A screen displays a news report showing an explosion at the inter-Korean liaison office in the North Korean border city of Kaesong, at Seoul Station in Seoul, South Korea, on Tuesday, June 16, 2020.
SeongJoon Cho | Bloomberg | Getty Images
Tensions between the two Koreas may continue to rise after a joint liaison office in a border town was blown up, analysts said on Wednesday.
“We are going to see a gradual incremental ramping up of tensions,” said Jung Pak, a senior fellow at Brookings Institution.
The demolition of the joint liaison office on Tuesday came after Pyongyang said it was cutting off a hotline with South Korea and threatened to abandon an inter-Korean military agreement that aimed to reduce border tensions.
Pak warned of unpredictable, unstable times ahead as the world does not know what has motivated Pyongyang’s recent behavior.
South Korea is not taking the latest provocation lying down. On Wednesday, it said that recent North Korean criticism of Moon was senseless, Reuters reported, citing a presidential spokesman. Seoul will also no longer accept unreasonable behavior by the North, the Blue House reportedly said.
“It seems that South Korea is swinging back hard … so we’re going to see additional confrontational moves from North Korea,” Pak told CNBC’s “Street Signs Asia.”
“It’s not anything new for North Korea to manufacture tension in this way,” said Pak, describing Pyongyang’s escalation on Wednesday as “non-lethal, but very dramatic action.”
The hostile rhetoric leading up to the detonation also sent a “clear signal that North Korea wants to punish South Korea for it siding with the U.S. on sanctions and for its inability to deliver on a more pliant President Trump when it comes to (the) lifting of sanctions,” added Pak, who is also the SK-Korea Foundation Chair in Korea Studies at Brookings Institution’s Center for East Asia Policy Studies.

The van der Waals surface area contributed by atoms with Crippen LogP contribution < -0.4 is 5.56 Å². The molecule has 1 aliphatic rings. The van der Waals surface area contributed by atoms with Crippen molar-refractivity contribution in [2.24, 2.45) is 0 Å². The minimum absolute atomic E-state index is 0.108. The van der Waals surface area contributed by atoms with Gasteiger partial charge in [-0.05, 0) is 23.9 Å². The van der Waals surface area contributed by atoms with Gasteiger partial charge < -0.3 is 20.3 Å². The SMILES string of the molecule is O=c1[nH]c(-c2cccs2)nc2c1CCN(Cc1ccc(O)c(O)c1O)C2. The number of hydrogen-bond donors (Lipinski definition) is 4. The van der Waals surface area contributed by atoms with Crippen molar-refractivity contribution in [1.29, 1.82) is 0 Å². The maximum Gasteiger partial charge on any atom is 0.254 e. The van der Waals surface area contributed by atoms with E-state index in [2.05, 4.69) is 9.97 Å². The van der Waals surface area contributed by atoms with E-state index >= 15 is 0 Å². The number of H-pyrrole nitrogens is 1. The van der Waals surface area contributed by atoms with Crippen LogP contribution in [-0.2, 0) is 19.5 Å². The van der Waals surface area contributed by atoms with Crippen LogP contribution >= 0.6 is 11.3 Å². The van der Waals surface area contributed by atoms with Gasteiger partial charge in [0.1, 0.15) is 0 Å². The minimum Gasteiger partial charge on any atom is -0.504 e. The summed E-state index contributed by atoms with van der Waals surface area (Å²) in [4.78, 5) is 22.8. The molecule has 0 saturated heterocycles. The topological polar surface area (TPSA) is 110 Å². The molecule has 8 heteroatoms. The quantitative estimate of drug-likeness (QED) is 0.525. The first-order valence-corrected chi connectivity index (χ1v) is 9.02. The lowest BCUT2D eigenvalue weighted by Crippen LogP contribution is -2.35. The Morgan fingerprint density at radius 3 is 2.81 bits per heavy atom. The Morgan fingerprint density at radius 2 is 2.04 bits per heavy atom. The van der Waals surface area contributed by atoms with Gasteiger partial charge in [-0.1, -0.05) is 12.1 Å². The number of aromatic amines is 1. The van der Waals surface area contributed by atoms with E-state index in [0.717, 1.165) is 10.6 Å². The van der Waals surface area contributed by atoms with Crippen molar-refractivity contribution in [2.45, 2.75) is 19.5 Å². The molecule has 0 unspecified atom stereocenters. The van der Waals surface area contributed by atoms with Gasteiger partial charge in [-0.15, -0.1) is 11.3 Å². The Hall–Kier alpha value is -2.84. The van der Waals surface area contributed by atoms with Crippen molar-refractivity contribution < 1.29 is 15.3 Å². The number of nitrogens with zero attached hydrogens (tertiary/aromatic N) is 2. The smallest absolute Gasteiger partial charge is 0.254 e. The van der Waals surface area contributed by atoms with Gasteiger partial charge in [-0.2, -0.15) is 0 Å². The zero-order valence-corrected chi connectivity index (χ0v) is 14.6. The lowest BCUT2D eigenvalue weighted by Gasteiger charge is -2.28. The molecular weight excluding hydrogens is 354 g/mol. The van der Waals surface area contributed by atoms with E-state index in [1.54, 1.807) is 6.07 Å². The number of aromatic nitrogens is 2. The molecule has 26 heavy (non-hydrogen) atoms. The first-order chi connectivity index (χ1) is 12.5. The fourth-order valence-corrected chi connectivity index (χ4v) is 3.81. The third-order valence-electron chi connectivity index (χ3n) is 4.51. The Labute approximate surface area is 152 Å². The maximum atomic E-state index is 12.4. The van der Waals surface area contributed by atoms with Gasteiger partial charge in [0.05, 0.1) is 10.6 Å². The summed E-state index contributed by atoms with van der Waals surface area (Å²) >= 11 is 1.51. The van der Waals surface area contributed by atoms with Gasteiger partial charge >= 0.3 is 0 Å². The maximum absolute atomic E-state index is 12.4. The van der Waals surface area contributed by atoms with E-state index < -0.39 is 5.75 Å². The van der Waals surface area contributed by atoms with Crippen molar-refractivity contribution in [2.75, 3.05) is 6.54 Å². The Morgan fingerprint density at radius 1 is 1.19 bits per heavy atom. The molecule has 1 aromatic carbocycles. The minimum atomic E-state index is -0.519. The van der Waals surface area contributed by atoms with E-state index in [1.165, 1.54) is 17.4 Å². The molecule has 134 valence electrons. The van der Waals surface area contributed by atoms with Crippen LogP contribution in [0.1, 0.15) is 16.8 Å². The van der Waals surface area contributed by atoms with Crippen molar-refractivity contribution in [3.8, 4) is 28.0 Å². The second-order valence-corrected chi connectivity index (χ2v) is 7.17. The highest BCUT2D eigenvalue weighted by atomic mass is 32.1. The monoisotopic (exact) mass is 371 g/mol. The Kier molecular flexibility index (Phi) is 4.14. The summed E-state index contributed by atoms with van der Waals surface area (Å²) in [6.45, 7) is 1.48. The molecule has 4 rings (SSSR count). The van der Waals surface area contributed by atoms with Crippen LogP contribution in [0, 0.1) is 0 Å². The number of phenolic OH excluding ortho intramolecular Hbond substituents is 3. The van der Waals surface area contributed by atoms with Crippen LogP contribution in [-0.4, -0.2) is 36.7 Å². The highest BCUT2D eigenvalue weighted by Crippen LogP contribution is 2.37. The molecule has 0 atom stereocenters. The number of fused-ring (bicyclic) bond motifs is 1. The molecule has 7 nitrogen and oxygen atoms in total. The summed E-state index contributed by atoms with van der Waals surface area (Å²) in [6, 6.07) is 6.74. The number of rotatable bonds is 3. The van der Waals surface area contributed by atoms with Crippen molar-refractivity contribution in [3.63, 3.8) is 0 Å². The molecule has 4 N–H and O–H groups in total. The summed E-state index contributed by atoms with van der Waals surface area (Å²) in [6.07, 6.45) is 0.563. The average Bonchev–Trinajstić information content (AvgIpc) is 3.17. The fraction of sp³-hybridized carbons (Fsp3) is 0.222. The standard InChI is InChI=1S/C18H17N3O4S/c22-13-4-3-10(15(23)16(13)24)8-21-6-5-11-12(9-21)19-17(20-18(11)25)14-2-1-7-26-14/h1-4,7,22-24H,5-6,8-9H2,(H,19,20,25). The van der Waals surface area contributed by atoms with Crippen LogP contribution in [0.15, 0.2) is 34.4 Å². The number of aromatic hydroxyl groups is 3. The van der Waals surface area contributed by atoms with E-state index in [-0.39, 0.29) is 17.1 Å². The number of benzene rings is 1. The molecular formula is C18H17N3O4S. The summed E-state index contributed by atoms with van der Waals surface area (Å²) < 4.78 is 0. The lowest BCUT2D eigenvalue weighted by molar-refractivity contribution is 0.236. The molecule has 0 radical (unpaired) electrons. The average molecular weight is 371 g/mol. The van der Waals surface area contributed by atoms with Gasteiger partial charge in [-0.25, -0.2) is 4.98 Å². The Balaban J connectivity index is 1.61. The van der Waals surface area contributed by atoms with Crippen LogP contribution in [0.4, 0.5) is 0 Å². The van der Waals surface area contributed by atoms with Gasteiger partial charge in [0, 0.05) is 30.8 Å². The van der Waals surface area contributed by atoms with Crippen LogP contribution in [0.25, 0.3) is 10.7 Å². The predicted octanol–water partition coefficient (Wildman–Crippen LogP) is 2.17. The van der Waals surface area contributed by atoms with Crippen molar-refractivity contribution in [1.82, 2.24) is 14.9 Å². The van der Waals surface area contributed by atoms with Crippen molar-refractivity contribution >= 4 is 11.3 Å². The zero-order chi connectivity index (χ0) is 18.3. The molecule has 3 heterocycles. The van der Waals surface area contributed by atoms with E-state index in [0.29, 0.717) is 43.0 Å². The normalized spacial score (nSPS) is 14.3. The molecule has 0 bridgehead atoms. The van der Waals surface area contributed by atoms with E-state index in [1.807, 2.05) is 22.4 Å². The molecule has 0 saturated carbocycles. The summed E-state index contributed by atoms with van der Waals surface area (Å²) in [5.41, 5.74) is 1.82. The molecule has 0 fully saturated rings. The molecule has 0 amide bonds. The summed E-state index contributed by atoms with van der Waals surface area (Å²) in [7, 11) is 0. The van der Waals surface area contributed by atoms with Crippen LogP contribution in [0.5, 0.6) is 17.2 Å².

North Korea is being squeezed by political sanctions as the coronavirus pandemic dampens global economic activity. Pyongyang sealed the country’s borders early in the outbreak and had said officially that there were no cases of the coronavirus in the country.
The isolated nation has been trying get relief on international sanctions, many of which are in place due to its nuclear program.
In 2018, Kim met U.S. President Donald Trump at a high-profile summit in Singapore, but there has been little progress since. A second round of talks ended abruptly in the Vietnamese capital of Hanoi when both sides could not agree on the removal of sanctions.
Late last year, North Korean leader Kim Jong Un warned of “shocking action.” He said he would continue developing his country’s nuclear deterrent and introduce a new strategic weapon in the near future.
“What the Kim regime knows is more aggression rather than confession or compromise on the nuclear issue. So I think we are going to see some provocative action,” said Brookings’ Pak.
While all the malice now is directed at South Korea for now, it is but a “soft target” for North Korea, since the U.S. is Pyongyang’s “mortal adversary,” said Lee Sung Yoon, Kim Koo-Korea Foundation Professor of Korean Studies at The Fletcher School at Tufts University.
“Whenever the U.S. leader seems weak or distracted, that’s usually when North Korea comes out swinging,” Lee told CNBC’s “Squawk Box Asia” of the longstanding strategy.
The U.S. is currently in the throes of handling the coronavirus pandemic and a spate of anti-racism protests ahead of the November presidential election.
“So I truly believe that North Korea has rational — if you will — reason, incentive to do crazy things, to conduct more weapons tests and to resort to perhaps even limited but lethal attacks against South Korea,” Lee said.
So later on, “when North Korea changes the tune, beaming smiles and says ‘let’s talk,’ you see, the adversary always takes the bait,” Lee added.